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An ongoing investigation centering a non-disposable, manufactured  material, Extracted Polystyrene, as a means of storytelling to reconsider its nature and its impact in nature here in the Louisiana Gulf South. See Through is an offering for a relationship building project that explores the stories and links between land extraction, materiality, movement, permanence, and healing.


Pattern; linked, April 2023, experimental mapping prototype, found Extracted Polystyrene foam, acrylic, ink, found sheet packing material, on paper

The composition mimics sections of the land meeting the Mississippi’s water and the

patterns used are organic ones found in the river bed, in EPS foam’s composition (tight air bubbles), and inside the human body. The elevated section at the bottom left

features a large EPS fragment cut in linear patterns supposed to represent the levee

system built in New Orleans – the beginning of land exploitation here.


filled, April 2023, experimental prototype, clay,found Extracted Polystyrene foam and carved Extracted Polystyrene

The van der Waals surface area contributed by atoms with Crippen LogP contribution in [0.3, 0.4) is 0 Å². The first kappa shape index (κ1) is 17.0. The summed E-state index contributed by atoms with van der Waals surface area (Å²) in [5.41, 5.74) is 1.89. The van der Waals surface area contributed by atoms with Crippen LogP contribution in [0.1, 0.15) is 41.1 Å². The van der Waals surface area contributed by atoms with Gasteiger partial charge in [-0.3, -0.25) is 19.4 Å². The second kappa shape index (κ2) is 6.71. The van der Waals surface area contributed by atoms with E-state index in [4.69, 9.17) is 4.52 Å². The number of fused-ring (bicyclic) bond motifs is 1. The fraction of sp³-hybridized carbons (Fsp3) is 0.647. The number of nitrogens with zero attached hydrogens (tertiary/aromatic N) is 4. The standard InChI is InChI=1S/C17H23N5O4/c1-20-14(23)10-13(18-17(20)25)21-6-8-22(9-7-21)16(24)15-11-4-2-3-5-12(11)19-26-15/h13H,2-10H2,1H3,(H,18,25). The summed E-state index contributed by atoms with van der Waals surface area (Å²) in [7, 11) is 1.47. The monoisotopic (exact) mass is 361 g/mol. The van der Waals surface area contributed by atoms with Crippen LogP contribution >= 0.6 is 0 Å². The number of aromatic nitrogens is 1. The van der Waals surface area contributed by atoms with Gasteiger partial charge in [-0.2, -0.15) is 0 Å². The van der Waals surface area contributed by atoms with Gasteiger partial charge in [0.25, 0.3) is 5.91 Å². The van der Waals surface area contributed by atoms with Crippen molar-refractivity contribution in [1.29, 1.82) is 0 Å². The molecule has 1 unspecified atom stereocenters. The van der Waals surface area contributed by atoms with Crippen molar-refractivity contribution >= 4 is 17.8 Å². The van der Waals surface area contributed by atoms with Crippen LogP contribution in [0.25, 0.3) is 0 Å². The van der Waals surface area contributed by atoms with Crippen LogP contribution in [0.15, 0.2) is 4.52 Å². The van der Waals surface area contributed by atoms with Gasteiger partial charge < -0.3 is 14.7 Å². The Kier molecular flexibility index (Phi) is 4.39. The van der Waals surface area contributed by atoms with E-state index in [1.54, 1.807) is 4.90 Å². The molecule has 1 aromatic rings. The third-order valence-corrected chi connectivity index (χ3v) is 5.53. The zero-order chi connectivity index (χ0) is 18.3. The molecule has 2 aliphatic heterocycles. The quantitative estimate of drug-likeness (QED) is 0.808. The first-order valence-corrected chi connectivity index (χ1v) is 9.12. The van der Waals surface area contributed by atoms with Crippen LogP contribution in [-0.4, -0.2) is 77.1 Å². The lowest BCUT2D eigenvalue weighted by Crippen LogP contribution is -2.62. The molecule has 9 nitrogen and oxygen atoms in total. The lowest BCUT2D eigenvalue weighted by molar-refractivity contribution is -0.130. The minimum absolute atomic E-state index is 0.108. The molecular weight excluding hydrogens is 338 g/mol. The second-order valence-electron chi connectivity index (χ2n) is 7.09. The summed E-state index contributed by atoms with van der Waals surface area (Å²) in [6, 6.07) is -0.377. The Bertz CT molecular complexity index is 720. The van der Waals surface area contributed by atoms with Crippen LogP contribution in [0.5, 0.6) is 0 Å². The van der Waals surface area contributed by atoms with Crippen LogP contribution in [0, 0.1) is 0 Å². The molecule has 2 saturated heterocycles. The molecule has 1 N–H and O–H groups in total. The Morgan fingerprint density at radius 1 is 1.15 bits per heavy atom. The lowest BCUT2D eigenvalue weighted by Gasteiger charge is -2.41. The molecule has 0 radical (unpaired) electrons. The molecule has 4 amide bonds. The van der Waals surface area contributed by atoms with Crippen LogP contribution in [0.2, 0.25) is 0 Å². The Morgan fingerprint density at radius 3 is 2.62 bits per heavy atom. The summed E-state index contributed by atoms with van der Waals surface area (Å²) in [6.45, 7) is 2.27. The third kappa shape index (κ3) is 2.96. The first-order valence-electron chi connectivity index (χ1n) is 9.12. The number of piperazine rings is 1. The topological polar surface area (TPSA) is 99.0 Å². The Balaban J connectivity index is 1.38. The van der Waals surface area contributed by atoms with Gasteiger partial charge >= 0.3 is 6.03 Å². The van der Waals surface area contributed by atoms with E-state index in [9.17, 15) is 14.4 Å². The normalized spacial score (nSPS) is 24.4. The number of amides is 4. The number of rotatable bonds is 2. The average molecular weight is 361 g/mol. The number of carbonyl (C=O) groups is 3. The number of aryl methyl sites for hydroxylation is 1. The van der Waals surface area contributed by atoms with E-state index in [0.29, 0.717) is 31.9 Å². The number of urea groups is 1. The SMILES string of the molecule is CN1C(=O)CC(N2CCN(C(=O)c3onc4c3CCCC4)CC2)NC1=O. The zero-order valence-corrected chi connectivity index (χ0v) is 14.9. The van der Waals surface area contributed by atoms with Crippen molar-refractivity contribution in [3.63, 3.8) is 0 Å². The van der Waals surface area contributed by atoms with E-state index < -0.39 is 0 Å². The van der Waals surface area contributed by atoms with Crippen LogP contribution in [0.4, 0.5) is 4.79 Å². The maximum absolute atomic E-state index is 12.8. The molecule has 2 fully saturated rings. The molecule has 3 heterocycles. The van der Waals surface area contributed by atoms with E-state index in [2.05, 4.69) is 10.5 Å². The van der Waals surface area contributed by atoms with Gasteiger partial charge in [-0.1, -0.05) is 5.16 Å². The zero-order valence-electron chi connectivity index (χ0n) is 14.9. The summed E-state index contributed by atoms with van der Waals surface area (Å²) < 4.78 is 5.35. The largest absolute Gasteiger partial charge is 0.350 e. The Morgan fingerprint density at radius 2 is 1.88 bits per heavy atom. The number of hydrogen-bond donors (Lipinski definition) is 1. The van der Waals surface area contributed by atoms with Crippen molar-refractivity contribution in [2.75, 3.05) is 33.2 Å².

This experimental artifact begins to explore how to unite EPS foam with an organic material that will fill the holes in manufactured Extracted Polystyrene foam used for packaging. I am starting to explore how to fill the spaces with what will be natural clay to depict the Mississippi River water and land taking up space in this angular petroleum byproduct cutout.

The idea for a culminating contribution will be an outdoor installation showcasing large, carved Extracted Polystyrene foam panels placed in a natural setting along with live experimental movement storytelling. The panels will be positioned at different levels and positioned at different angles and depth, but always at play with the natural light, backlit, creating shadows and reflections. Their appearance will mimic stained glass. Just like stained glass, these panels share a story. Filled with a myriad of organic and circular, cell-like shapes creating intricate patterns, they both imitate the EPS foam’s air-filled balls compacted together and our most organic parts, cells, DNA strands, organs. Manipulating EPS allows us to conceptually reconsider deep-seeded issues linked to oil extraction around us in the Gulf Coast South. 

exchange, March 2023, 1 minute, improvisational movement featuring humming and artwork from soil, clay, and carbon byproducts from sites in Louisiana

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